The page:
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Election Re-Runs Called in Parts of Sao Tome and Principe

Election officials in Sao Tome and Principe say they will try to hold a new round of balloting in parts of the country where some people were blocked from getting to polling stations on Sunday.

According to witnesses in Sao Tome and Principe, angry voters blocked roads in several districts, hindering voters from getting to some polling stations.

The president of the National Election Commission, Jose Carlos Barreiros, said about 10,000 registered voters were unable to vote.

He added that they would try to ensure these people had the opportunity to vote this week. This means that results will probably not be available for another week.

Eighty thousand people were eligible for Sunday's vote, but there are no final figures on turnout.

Some protesters said they boycotted the vote because politicians have failed to provide basic services such as electricity, water, and road maintenance in the West African island state.

A Portuguese journalist there, Antonio Santos said many residents felt politicians were not performing basic duties.

"They boycotted because they wanted better access to the countryside, stability in the electrical light distribution, and they also say they do not have any kind of [clean] water to survive on," said Santos.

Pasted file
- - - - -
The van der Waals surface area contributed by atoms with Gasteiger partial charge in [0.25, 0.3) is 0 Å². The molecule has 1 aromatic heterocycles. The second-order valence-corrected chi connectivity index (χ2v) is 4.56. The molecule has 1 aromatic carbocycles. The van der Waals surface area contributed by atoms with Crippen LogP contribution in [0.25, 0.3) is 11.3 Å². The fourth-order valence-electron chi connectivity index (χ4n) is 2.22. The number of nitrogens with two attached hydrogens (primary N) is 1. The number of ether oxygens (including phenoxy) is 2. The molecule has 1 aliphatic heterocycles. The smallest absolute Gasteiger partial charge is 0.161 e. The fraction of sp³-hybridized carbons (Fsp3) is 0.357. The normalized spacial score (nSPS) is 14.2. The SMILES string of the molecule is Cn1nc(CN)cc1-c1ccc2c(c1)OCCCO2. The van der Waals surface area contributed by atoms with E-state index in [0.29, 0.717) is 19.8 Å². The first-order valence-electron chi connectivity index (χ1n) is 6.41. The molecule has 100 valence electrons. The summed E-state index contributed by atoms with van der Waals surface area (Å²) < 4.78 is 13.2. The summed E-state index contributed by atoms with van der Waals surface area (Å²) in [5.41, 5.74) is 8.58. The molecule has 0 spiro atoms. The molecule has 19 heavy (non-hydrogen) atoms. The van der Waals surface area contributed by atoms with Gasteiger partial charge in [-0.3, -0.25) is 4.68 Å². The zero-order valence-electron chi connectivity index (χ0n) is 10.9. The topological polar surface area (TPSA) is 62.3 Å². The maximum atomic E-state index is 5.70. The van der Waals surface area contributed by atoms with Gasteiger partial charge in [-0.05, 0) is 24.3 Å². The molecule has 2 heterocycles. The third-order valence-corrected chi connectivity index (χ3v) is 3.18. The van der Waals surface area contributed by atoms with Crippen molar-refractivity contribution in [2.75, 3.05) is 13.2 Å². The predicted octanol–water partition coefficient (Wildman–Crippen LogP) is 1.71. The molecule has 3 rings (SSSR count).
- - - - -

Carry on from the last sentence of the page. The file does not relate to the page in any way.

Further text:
Santos said that voting had been calm, apart from the blockades. There had been no major incidents, he said.

Sao Tome gained its independence from Portugal in 1974 and mirrors its political system. A powerful president appoints a government from a separately elected parliament.

The center-left MLSTP-PSD party currently forms the government, occupying 24 of the 55 assembly seats.

But President Fradique de Menezes supports the opposing MDFM-PCD party, which holds one seat less.

The election campaign had revolved around mutual allegations of corruption between the main parties. The president has sacked several prime ministers in past years over corruption allegations.

Exploration of Sao Tome's considerable oil reserves began last year. Competing politicians promised voters drinking water, electricity, and better health and education. But the country has yet to draw any benefit from the oil.

Political analyst Chris Melville said this has caused major disappointment with Sao Tome's citizens.

"It would seem that a significant proportion of the population has become extremely frustrated with the political process and with the system of multi-party democracy that Sao Tome has. And they no longer have any confidence in the major parties, but are faced with little other choice about who to vote for. And this is of serious concern for the country," said Melville.

Melville explains that political problems do not bode well for companies looking to exploit Sao Tome's oil reserves.

"This kind of political instability has deterred to differing degrees interest from the oil majors," he added. "When you have a country such as Sao Tome whose political system is unstable and prone to frequent little storms in a tea-cup, you have a situation where the development of these off-shore fields becomes increasingly difficult."

The election is being taken as a measure of the popularity of President Menezes, who faces re-election in September.